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March Madness

March Madness is the second of two exhibitions that focus on the culture of sport as represented in the visual arts. Curated by the duo, Hank Willis Thomas and Adam Shopkorn, this year’s exhibition centers on the realm of athleticism from the perspective of women.

The show features a roster of 31 artists, all women, whose artwork subvert masculine archetypes, and challenge more docile notions of femininity by highlighting the qualities of strength, fitness and agility that are characteristic of physical skill and capability. These aesthetic observations of the physical form become metaphors by which to consider broader issues about empowerment, gender roles, beauty, politics, labor, popular-culture – as well as ethnic and racial histories.

For many, sports are a vehicle for upward mobility. The glamour of the professional athlete has attracted the ambition of young people for generations, and the ritual of competition liken the atmosphere at sporting events to that of a religious experience. For these reasons, the collective activity of participating in sports is imbued with the sensation of transcending physical and mental limitations.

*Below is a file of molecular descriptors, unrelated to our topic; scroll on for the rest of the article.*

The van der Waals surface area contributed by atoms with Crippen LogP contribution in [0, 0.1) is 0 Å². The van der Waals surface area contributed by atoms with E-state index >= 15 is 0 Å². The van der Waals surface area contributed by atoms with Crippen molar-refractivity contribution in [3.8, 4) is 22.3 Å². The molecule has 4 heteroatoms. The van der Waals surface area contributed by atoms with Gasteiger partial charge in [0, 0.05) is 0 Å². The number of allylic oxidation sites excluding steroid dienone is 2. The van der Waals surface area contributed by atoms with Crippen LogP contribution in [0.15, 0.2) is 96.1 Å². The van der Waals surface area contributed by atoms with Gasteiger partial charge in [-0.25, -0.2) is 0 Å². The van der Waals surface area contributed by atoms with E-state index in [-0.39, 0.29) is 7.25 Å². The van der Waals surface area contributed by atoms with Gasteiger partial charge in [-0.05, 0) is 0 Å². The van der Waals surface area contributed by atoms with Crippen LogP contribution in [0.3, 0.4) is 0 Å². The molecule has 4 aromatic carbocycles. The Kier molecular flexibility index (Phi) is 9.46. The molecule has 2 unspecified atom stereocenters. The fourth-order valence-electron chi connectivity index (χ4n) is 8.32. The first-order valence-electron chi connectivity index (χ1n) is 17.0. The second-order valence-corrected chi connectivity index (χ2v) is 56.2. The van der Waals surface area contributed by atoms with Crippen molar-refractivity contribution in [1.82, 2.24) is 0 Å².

The title of the show, March Madness, is appropriated from the name of the popular, national college basketball tournament, and speaks to the emotional fervor generated by sporting events. This exhibition also coincides with Women’s History Month, and the recent political activity designed by and on the behalf of women to call attention to social justice issues connected to race, gender, sexuality, immigration and the environment.

Thomas and Shopkorn, who are both sports fans, are well aware of “the history of the intersection of sports and politics.” The previous March Madness exhibition, for example, “reflected the classic spirit of the black power salute at the 1968 Olympics.” This year’s exhibition expands on this theme by “celebrating the position of women as artists and citizens who are central in pushing critical issues forward.” The artists in this exhibition are using the action, symbolism and elements of sport to call attention to narratives that are overlooked, and as a method to innovate beyond the social and cultural circumstances of everyday life.



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